Feb. 13, 2007
Feb. 26 'Live From Prairie Lights' Reading Features 'Modern Love'
University of Iowa Nonfiction Writing Program Director Robin Hemley will be joined by graduate student Brian Goedde and recent program graduates Bonnie Rough and Kerry Reilly for a reading from their contributions to "Modern Love: 50 Extraordinary Tales of Desire, Deceit, and Devotion" at 7 p.m. Feb. 26 in the Prairie Lights bookstore at 15 S. Dubuque St. in downtown Iowa City. Listen live on the Internet http://writinguniversity.uiowa.edu.
The free reading will be recorded for broadcast on the "Live from Prairie Lights" series originating on University of Iowa radio station WSUI, AM 910. Hour-long "Live from Prairie Lights" productions, hosted by Julie Englander, air at 8 p.m. and 9 p.m. Saturdays, and 7 p.m. Sundays on AM 910 WSUI in Iowa City, AM 640 WOI in Ames and AM 1010 KRNI in Cedar Falls. A program is also broadcast at 5 p.m. Sundays on 91.7 FM KSUI in Iowa City.
"Modern Love: 50 Extraordinary Tales of Desire, Deceit, and Devotion," edited by Daniel Jones, is an anthology of stories from the popular "Modern Love" column in the New York Times.
Goedde's essay "Power Centers 'R' Us: Suburban Terror and the Rise of the Strip Mall" was published in the Raven Chronicles, and he presented his essay "Lorraine's Story" at the Midwest Writing Center Conference in St. Louis last fall.
Rough had essays in the December issues of The Iowa Review, Ninth Letter and Identity Theory (www.identitytheory.com). "Notes on the Space We Take," from Ninth Letter, has been selected to appear in "The Best Creative Nonfiction 2007," and her 2005 essay "Slaughter" was short-listed in The Pushcart Prize XXXI. She also received a grant from the Ludwig Vogelstein Foundation to complete the series "The Birdmen: Essays on Flightlessness." She attended the Bread Loaf Writers' Conference last summer as the B. Frank Vogel Scholar in Nonfiction.
Reilly, whose work has appeared in the Gettysburg Review, is now teaching at the University of Colorado in Boulder.
Hemley has published seven books of nonfiction and fiction, and one of his stories was recently anthologized in "20 Over 40." His latest book, "Invented Eden, The Elusive, Disputed History of the Tasaday," deals with a purported anthropological hoax in the Philippines. "Invented Eden" was an American Library Association Editor's Choice book for 2003.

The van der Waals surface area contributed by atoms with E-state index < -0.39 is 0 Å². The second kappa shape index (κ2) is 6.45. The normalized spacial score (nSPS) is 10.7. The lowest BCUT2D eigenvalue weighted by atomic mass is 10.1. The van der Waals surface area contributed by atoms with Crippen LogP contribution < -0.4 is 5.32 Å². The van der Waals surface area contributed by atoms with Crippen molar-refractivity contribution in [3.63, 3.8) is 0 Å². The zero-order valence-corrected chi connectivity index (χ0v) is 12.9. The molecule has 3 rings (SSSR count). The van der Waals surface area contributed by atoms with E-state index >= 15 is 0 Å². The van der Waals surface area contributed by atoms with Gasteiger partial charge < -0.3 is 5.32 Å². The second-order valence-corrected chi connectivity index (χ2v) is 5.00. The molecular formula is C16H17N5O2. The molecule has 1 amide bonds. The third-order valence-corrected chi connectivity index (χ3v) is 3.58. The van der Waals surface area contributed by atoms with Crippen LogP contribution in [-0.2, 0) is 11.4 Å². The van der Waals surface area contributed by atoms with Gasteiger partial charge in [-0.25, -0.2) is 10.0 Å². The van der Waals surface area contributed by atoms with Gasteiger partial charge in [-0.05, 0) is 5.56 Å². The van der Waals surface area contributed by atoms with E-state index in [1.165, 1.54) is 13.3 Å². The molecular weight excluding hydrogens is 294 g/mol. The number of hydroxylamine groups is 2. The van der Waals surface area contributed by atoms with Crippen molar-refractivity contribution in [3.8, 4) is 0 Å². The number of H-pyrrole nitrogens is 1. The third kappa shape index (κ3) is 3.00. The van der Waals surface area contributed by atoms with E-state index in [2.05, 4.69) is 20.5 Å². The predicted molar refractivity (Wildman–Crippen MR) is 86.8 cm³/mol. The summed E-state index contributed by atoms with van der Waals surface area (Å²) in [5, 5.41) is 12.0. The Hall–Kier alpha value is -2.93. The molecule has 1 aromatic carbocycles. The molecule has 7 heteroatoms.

Hemley co-edited the anthology "Extreme Fiction: Fabulists and Formalists" and is the author of the memoir "Nola: A Memoir Of Faith, Art And Madness," which won an Independent Press Book Award for Nonfiction. He is also the author of the novel "The Last Studebaker" and the story collections "The Big Ear" and "All You Can Eat."
His awards for his fiction include, The Nelson Algren Award from the Chicago Tribune, the George Garrett Award for Fiction from Willow Springs, the Hugh J. Luke Award from Prairie Schooner and two Pushcart Prizes.
His work has been published in literary magazines including Ploughshares, Prairie Schooner, Shenandoah, Willow Springs, Boulevard, Witness, ACM and the North American Review. His fiction has been widely anthologized and translated, and has been heard on National Public Radio's "Selected Shorts."
He has taught at the University of North Carolina at Charlotte, Western Washington University, St. Lawrence University, Vermont College and the University of Utah, and he was the editor-in-chief of the Bellingham Review for five years.
The Nonfiction Writing Program and the Writers' Workshop are graduate programs in the UI College of Liberal Arts and Sciences.
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